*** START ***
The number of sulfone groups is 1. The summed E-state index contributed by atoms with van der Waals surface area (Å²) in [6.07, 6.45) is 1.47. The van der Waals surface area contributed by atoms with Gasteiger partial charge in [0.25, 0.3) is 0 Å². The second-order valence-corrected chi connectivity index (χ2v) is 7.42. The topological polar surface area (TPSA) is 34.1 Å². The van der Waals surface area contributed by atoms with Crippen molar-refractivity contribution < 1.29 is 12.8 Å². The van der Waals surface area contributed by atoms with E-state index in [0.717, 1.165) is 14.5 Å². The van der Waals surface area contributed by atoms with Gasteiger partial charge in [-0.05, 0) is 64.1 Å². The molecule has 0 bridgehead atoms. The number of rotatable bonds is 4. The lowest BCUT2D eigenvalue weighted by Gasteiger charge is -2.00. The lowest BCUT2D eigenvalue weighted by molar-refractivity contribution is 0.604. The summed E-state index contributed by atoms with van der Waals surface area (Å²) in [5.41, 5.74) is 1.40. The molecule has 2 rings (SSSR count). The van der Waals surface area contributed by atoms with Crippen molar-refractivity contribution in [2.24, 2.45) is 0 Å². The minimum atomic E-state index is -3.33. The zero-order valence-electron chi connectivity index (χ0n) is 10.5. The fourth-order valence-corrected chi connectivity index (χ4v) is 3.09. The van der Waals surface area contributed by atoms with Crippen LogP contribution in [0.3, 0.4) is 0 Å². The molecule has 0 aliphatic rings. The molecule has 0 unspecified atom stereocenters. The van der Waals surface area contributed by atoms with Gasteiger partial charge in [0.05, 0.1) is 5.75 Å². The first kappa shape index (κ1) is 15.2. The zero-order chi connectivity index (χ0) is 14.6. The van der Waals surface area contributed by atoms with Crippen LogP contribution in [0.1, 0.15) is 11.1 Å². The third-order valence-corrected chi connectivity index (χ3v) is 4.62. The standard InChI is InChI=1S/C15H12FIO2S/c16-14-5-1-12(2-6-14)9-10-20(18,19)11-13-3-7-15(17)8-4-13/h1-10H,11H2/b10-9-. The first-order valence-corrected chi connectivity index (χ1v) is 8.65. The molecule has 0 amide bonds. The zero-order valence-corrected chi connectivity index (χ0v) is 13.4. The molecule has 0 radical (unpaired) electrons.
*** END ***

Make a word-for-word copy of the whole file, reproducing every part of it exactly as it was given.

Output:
The number of sulfone groups is 1. The summed E-state index contributed by atoms with van der Waals surface area (Å²) in [6.07, 6.45) is 1.47. The van der Waals surface area contributed by atoms with Gasteiger partial charge in [0.25, 0.3) is 0 Å². The second-order valence-corrected chi connectivity index (χ2v) is 7.42. The topological polar surface area (TPSA) is 34.1 Å². The van der Waals surface area contributed by atoms with Crippen molar-refractivity contribution < 1.29 is 12.8 Å². The van der Waals surface area contributed by atoms with E-state index in [0.717, 1.165) is 14.5 Å². The van der Waals surface area contributed by atoms with Gasteiger partial charge in [-0.05, 0) is 64.1 Å². The molecule has 0 bridgehead atoms. The number of rotatable bonds is 4. The lowest BCUT2D eigenvalue weighted by Gasteiger charge is -2.00. The lowest BCUT2D eigenvalue weighted by molar-refractivity contribution is 0.604. The summed E-state index contributed by atoms with van der Waals surface area (Å²) in [5.41, 5.74) is 1.40. The molecule has 2 rings (SSSR count). The van der Waals surface area contributed by atoms with Crippen molar-refractivity contribution in [2.24, 2.45) is 0 Å². The minimum atomic E-state index is -3.33. The zero-order valence-electron chi connectivity index (χ0n) is 10.5. The fourth-order valence-corrected chi connectivity index (χ4v) is 3.09. The van der Waals surface area contributed by atoms with Crippen LogP contribution in [0.3, 0.4) is 0 Å². The molecule has 0 aliphatic rings. The molecule has 0 unspecified atom stereocenters. The van der Waals surface area contributed by atoms with Gasteiger partial charge in [0.05, 0.1) is 5.75 Å². The first kappa shape index (κ1) is 15.2. The zero-order chi connectivity index (χ0) is 14.6. The van der Waals surface area contributed by atoms with Crippen LogP contribution in [0.1, 0.15) is 11.1 Å². The third-order valence-corrected chi connectivity index (χ3v) is 4.62. The standard InChI is InChI=1S/C15H12FIO2S/c16-14-5-1-12(2-6-14)9-10-20(18,19)11-13-3-7-15(17)8-4-13/h1-10H,11H2/b10-9-. The first-order valence-corrected chi connectivity index (χ1v) is 8.65. The molecule has 0 amide bonds. The zero-order valence-corrected chi connectivity index (χ0v) is 13.4. The molecule has 0 radical (unpaired) electrons.